Some surgeons use bare cannulas, secured only by a tight fit with the skin and fascia. However, cannulas frequently slip out of the body during use, disrupting the procedure and possibly endangering the patient. To prevent this danger, surgeons have devised a variety of methods to secure the cannula to the body and prevent it from slipping out of the body. Some cannulas are provided with threaded sleeves, fixed to the cannula. Some cannulas are provided with a threaded gripper with a smooth inner bore that matches the size of the cannula, so that the cannula can slide inside the gripper as shown in FIG. 2. The gripper stabilizes the cannula so that it will not slip out of the body inadvertently, but can be easily slipped out when the surgeon wants. The threaded gripper is simply screwed into the incision in the skin. This option permits the ready insertion and removal of smooth walled cannulas by sliding them in and out of the gripper. Other grippers have been used, such as the gripper with expandable arms, the gripper with inflatable balloon on the outside, and the Hasson cannula. These devices are illustrated in Oshinsky, et al., Laparoscopic Entry and Exit, reprinted in Urologic Laparoscopy at 91-101 (Das & Crawford ed. 1994). These devices are variously referred to as threaded skin seals, screw skin seals, skin anchors, obturators, grippers, trocar stabilizers or cannula stabilizers.
The surgeon usually needs to place several trocars and cannulas into the abdomen, and inserts as many as needed to accomplish the intended operation. The first cannula placed through the belly button is used to insert a laparoscope so that the placement of other trocars and cannulas can be viewed from inside the abdomen. After several cannulas are in place, the surgeon can view the procedure through any port, and can insert laparoscopic scissors, cutters and graspers and other tools through the cannulas in order to perform the surgery. The typical endoscopic graspers 3 used for stitching inside the abdomen are shown, deployed inside the cannulas, in FIG. 2. A bare cannula 4 is used with endoscopic graspers 3a. Another pair of laparoscopic graspers 3b is inserted into a cannula 4a which is inserted through a threaded gripper 5. A third cannula 6, shown with a threaded outer surface, is provided for an endoscope 34 which is inserted into the work space to provide the surgeon with a video view of the graspers and body tissue.
The arrangement of the cannulas and trocars is required because the abdomen must be inflated to make room for the surgeon to work. The small diameter of the cannulas keeps the incisions small, and the matching diameter of the laparoscopic instruments is necessary to prevent leakage of the insufflation gas from the abdomen. Laparoscopic instruments of various designs are available, and they generally are about 5 to 12 mm in diameter (to match the inside bore of the cannulas) and about 10 to 40 cm in length. They are long and therefore difficult to use, and they are usually used when the surgeon can see them only through the laparoscope. Modern laparoscopic procedures require the surgeon to view the procedure on a video monitor. It may take a surgeon a lot of practice before becoming comfortable and skillful with the laparoscopic graspers, grippers and scissors. These tools are more difficult to use than the surgical tools which every surgeon uses in normal surgery, such as those shown in FIG. 3, in use during open laparotomy. The normal graspers are shown in use while the surgeon is tying off a suture. This normal procedure is familiar to a large number of surgeons. The normal surgical graspers 7a and 7b are shown in use in FIG. 3, suturing body tissue 8 with suture 9, and it can readily be appreciated that the laparoscopic graspers shown in FIG. 2 require significantly more skill than the normal surgical tools. One of the drawbacks of the known cannulas and grippers is that they are adapted to admit only relatively narrow instruments, and are therefore generally unsuited for use with ordinary open-incision surgical tools.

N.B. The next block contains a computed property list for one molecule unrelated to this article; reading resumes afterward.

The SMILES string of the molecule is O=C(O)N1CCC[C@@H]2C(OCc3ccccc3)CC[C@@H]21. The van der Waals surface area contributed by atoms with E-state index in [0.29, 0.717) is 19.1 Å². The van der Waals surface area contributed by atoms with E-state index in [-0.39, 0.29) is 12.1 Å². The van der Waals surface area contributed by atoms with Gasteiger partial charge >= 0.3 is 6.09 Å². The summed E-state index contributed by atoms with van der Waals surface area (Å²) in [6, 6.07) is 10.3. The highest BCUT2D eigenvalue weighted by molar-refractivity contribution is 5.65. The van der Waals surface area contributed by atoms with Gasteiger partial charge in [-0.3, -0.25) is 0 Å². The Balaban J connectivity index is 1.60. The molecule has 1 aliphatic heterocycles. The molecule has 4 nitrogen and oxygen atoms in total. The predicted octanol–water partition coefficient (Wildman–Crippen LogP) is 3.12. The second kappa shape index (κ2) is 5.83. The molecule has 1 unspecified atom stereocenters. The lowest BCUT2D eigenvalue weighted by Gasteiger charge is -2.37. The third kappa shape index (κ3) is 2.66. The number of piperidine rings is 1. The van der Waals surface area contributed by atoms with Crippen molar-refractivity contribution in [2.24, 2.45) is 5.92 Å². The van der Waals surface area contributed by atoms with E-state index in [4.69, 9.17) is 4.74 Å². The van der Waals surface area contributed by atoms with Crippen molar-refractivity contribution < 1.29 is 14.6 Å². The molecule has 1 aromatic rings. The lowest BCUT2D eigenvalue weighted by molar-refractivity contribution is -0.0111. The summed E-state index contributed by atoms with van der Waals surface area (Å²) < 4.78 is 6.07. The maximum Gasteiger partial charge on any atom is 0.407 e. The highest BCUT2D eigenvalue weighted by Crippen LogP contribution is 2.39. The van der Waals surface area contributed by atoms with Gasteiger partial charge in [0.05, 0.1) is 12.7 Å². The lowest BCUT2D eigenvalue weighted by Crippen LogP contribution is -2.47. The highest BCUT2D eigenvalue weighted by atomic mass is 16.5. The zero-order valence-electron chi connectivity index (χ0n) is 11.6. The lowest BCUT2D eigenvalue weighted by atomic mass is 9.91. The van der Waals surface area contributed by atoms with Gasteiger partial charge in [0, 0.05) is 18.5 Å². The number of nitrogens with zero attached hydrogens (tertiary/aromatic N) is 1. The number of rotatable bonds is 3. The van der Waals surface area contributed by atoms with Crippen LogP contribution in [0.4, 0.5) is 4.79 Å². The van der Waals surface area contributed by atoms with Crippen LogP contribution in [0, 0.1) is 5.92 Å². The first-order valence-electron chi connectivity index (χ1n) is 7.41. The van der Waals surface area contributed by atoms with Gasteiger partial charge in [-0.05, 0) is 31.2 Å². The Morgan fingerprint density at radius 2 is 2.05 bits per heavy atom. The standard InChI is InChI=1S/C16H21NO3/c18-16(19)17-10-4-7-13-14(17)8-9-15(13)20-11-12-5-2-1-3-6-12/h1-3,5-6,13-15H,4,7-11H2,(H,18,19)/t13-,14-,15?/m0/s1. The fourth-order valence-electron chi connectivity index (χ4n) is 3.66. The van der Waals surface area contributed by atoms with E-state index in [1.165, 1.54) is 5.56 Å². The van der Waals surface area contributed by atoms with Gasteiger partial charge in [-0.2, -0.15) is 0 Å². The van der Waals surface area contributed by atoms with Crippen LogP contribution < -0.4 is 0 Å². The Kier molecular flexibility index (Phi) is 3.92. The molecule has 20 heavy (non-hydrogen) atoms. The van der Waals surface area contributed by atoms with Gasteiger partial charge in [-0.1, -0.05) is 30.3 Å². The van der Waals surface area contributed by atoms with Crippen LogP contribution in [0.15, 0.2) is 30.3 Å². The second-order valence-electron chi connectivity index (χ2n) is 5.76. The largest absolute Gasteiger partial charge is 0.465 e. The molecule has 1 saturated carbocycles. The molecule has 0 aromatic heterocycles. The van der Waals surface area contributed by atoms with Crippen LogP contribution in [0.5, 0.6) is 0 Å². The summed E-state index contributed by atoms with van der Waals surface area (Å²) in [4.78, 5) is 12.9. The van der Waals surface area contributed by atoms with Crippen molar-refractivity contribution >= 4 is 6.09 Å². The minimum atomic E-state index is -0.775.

It would be advantageous to use normal surgical tools during laparoscopic procedures, but this is usually not permitted by the typical construction of the trocars and cannulas which are too narrow, long and rigid to permit passage of the normal surgical tools. Most surgeons are very well trained in using conventional non-endoscopic instruments, such as the open-incision graspers shown in FIG. 3, and numerous procedures involving the graspers such as tying off a suture are well known and well practiced. The endoscopic instruments shown in FIG. 2, on the other hand, are not well known and well practiced, and generally require significantly more skill than the more familiar open-incision instruments. Thus, there is a need to provide cannulas and grippers which would accommodate the instruments used in open-incision procedures.
In a typical endoscopic or laparoscopic operation, a surgeon creates a working space inside the body through insufflation. To create the working space for abdominal surgery, the surgeon makes a small incision at, for example, the inferior margin of the umbilicus 1 as shown in FIG. 1, and then uses his fingers or a dissecting tool such as a blunt nosed obturator to prepare a point of injection. The surgeon then inserts a Verres needle 2 into the abdominal cavity, and causes a pressurized gas such as CO2 to flow through the needle and into the abdominal cavity. This inflates the abdomen as shown in FIG. 1 and provides a working space for the surgeon. The needle may then be removed, and a cannula or trocar/cannula combination may be inserted into the incision. Additional incisions may also be made, and the first incision may be used to insert a laparoscope to assist in the placement of the other incisions. The additional incisions may each receive a cannula, and once several cannulas are in place the surgeon can view the procedure, and/or insert laparoscopic scissors, cutters, graspers or other tools through any of the cannulas.